Court dramas/thrillers based on crime novels by authors such as John Grisham were extremely popular in the 1990s, and Gregory Hoblit’s thriller based on a crime novel by William Diehl is on the same track. It is one of the films in which lawyers have taken over the baton from police investigators and private detectives to solve crimes, and Martin Vail (Richard Gere), a rather vain and smug lawyer from Chicago, will become one of those by chance. He once worked for the state attorney’s office, but he became disillusioned with the general corruption, incompetence and lack of interest, so he went into the private sector. And the man is not doing badly at all. He is the most sought-after criminal lawyer in Chicago, and he enjoys the public’s attention, so it is not surprising that he will accept pro-bono the defense of a young man accused of murdering an archbishop.
Aaron Stampler (a young Edward Norton in one of his first roles earned him an Oscar nomination for Best Supporting Actor) is a 19-year-old minister for whom all evidence points to a murderer. He was at the scene of the crime, he was running from the police, but he claims that he does not remember anything and that he did not brutally kill the archbishop. Even Martin is not convinced that the young man is innocent, but he adheres to the theory that everyone deserves the right to defend himself, especially since he feels sorry for the kid with a sad fate and apparently modest intellectual abilities. However, Martin will be equally intrigued by the political background of the whole case, and he will see this process partly as an opportunity to take revenge on the city’s powerful people, who, it seems, were very interested in the archbishop’s death.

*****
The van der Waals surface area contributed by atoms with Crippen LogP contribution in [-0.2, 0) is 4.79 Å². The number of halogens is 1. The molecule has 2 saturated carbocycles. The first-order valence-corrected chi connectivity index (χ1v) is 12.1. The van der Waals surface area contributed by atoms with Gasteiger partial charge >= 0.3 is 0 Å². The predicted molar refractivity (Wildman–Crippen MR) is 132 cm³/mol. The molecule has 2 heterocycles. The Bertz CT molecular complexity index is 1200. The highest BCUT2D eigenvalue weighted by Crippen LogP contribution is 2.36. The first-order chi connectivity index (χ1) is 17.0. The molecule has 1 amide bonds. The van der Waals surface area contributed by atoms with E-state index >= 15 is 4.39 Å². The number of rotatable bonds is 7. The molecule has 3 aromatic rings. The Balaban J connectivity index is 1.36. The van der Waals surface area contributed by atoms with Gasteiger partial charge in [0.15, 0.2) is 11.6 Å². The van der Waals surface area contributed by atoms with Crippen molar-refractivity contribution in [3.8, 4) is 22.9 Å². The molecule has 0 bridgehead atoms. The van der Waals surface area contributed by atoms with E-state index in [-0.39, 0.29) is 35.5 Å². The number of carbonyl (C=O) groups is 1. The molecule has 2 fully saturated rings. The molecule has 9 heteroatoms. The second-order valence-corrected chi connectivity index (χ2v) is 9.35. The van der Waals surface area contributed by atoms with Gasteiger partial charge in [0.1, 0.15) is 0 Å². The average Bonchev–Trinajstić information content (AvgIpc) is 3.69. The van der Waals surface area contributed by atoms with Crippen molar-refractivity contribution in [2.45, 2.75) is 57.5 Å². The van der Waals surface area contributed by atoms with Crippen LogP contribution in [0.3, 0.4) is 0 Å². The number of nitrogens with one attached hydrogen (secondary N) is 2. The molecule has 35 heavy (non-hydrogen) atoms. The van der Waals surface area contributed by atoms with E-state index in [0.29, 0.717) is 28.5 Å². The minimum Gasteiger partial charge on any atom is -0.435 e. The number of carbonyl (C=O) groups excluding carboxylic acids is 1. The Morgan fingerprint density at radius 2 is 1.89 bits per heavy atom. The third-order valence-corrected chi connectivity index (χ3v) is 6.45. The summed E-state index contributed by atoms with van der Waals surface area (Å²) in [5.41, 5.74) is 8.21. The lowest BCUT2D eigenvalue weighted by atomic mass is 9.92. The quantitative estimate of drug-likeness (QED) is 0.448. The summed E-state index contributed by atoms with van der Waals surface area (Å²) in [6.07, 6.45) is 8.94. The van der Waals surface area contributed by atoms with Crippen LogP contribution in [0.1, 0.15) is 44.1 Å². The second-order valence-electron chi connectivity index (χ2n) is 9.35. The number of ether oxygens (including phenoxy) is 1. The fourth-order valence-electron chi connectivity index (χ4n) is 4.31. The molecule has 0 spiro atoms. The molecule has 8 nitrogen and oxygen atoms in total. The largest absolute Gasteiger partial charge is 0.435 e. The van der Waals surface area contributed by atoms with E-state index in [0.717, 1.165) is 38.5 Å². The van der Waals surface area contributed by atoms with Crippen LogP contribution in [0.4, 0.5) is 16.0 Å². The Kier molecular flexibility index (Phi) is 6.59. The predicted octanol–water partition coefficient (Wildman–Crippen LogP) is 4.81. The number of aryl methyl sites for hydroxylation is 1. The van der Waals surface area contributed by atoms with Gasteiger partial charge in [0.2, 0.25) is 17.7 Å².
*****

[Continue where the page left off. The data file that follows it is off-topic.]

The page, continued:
And the story will begin to develop around political corruption at the high levels of Chicago, and Vail will begin to build a case in that direction, but arrogance and self-righteousness seem to blind him a little and make him unable to see what is happening under his nose. “Primal Fear” is one of those unexpected thrillers with a shocking twist. It is a film in which we have a handful of famous actors. From Laura Linney as Vail’s former lover and assistant who is now a deputy state attorney to Frances McDormand as a psychiatrist tasked with assessing the mental health of the accused minister. “Primal Fear” did very well at the box office, earning more than a hundred million dollars on a budget of 30, and this is definitely one of the best examples of successful and high-quality courtroom dramas from the nineties.